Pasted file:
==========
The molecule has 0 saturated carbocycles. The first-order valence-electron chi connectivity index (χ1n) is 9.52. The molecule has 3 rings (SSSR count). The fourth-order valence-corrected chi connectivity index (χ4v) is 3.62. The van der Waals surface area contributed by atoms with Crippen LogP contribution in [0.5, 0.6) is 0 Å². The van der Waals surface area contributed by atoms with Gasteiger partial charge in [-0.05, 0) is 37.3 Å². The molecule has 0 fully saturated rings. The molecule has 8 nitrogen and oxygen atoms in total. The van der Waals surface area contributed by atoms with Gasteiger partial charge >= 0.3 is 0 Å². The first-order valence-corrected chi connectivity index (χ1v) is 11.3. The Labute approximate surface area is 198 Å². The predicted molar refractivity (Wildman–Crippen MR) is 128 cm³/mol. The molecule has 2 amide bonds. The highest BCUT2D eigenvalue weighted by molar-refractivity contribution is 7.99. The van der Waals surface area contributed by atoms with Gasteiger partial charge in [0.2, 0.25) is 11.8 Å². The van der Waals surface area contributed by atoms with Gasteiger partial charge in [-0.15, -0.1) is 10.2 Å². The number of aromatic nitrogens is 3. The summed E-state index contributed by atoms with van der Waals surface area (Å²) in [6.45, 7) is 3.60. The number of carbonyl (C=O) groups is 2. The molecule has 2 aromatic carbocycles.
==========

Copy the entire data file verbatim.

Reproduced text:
The molecule has 0 saturated carbocycles. The first-order valence-electron chi connectivity index (χ1n) is 9.52. The molecule has 3 rings (SSSR count). The fourth-order valence-corrected chi connectivity index (χ4v) is 3.62. The van der Waals surface area contributed by atoms with Crippen LogP contribution in [0.5, 0.6) is 0 Å². The van der Waals surface area contributed by atoms with Gasteiger partial charge in [-0.05, 0) is 37.3 Å². The molecule has 0 fully saturated rings. The molecule has 8 nitrogen and oxygen atoms in total. The van der Waals surface area contributed by atoms with Gasteiger partial charge >= 0.3 is 0 Å². The first-order valence-corrected chi connectivity index (χ1v) is 11.3. The Labute approximate surface area is 198 Å². The predicted molar refractivity (Wildman–Crippen MR) is 128 cm³/mol. The molecule has 2 amide bonds. The highest BCUT2D eigenvalue weighted by molar-refractivity contribution is 7.99. The van der Waals surface area contributed by atoms with Gasteiger partial charge in [0.2, 0.25) is 11.8 Å². The van der Waals surface area contributed by atoms with Gasteiger partial charge in [-0.15, -0.1) is 10.2 Å². The number of aromatic nitrogens is 3. The summed E-state index contributed by atoms with van der Waals surface area (Å²) in [6.45, 7) is 3.60. The number of carbonyl (C=O) groups is 2. The molecule has 2 aromatic carbocycles.